Wednesday, August 04, 2010

Going back

One of my students recently went to the Exploratorium's Tactile Dome. A journey in complete darkness that you must feel your way through. The first time, you're just looking for the one way out. The next time through, you get a chance to feel around and see if you can find anything new.

The last few kali classes, I've been going back to the classic style. What I call the classic style is the style that I saw when I first practiced, what can be recognized as "typical" Filipino Martial Arts.

As I've watched the students practice, I've noticed some things that were missing. Little things. Subtle things. I had to go back. We've dropped stuff along the way.

I've been teaching for 12 years now and it feels like I'm beginning again. The first time around I kind of stumbled along trying to remember what was taught to me and repeating that method. This time around I'm getting a chance to see new things, how things connect, why this movement was needed to get to this movement. Each time I teach nowadays there really is something incredible to learn and uncover.

So I've been going back. The Classic Style. yes. The percussive left hand. We started with the left hand percussive because it's the only way anyone knew how to use it. Then people learned how to blend and manipulate. But then to go back to percussive really tests ones accuracy and sensitivity. When you return to something, do you go back to the way you did it then or are you able to return to it as another layer? Do you have a deeper understanding of what you did before? One of them simply defaulted to how they had learned it. I remember when I defaulted. I didn't think there was much more else you could do with the technique. Once learned, it was boring and repetitive. I just didn't know its potential.

Simply using the left hand was difficult for some. It forced them to move their trigger, stop using muscle, and learn to follow their weapon. Instead of forcing the weapon (typically right hand) to do everything (hold the weapon, generate power, manipulate for accuracy), we move the power and accuracy to the left hand. It's a switch in brain thinking. But when they did let go, you could see their entire bodies relax.

In high school, my track coach told me to "run faster." I didn't understand what that meant. I was running as fast as I possibly could go. I instinctively tried to contract my legs more, to harden, to run faster which only resulted in me going slower.

To go faster, one has to create mechanisms to spring them to go faster. The mind only knows one voluntary speed. The body has to be taught what faster feels like.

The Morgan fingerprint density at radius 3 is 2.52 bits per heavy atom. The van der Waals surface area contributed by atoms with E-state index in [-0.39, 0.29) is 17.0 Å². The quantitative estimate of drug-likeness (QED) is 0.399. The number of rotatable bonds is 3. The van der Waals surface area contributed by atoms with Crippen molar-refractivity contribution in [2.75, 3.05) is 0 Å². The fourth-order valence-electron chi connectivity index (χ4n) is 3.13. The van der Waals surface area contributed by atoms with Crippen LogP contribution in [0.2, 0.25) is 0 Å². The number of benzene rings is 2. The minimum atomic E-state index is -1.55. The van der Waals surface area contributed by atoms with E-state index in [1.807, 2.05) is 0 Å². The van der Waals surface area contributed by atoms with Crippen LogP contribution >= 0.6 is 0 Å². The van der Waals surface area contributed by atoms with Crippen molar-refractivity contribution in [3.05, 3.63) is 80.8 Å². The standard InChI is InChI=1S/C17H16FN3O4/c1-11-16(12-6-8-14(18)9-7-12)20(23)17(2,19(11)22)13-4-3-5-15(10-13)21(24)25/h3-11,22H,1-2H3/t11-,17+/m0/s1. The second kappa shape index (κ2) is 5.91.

What it takes to actually go faster is contrary to the instinct the mind takes.I don't need more muscle to be hard, I need the muscle I have to relax. I need my joints to swing. I need muscle and joints to work together to store spring energy. I need less control to be in control.

Next week I think we will go pick up another piece we are slowly losing: to see and not see. Too too easy to fall back into the habit of tunnel vision in sparring.

We did a bit of it today and my student said, "I'm not a very good liar." in reference to how the technique uses some "magic". I told him, "I'm not lying to you, I'm showing you exactly what I'm doing. It's not my fault your looking in a different spot when it happens."

Monday, August 02, 2010

the circular nature of the spirit

I've been reading posts from Eileen, Leny and Jean on Eileen's mom's reading talking about the Dawac, healers she remembers from her childhood.

At the same time, there's a facebook email thread that someone included me on about the roots of the word Kali. (There are constant complaints my Filipino Martial Artists, usually non-kali folks, who believe that since the word was not documented, then it couldn't have ever existed.) I keep trying to delete the thread, but it just keeps coming back.

I also watch a stroke recovery progress through the memories of their life, rebuilding and reconnecting.

All this leads me to how does one search for a forgotten past.

Much of the memory of the Philippines faded quickly from my parent's memories as soon as they set foot here. A consequence really of needing to focus on building a new life in a different country, which rolled into the craziness of kids and work. There are few things that remind them.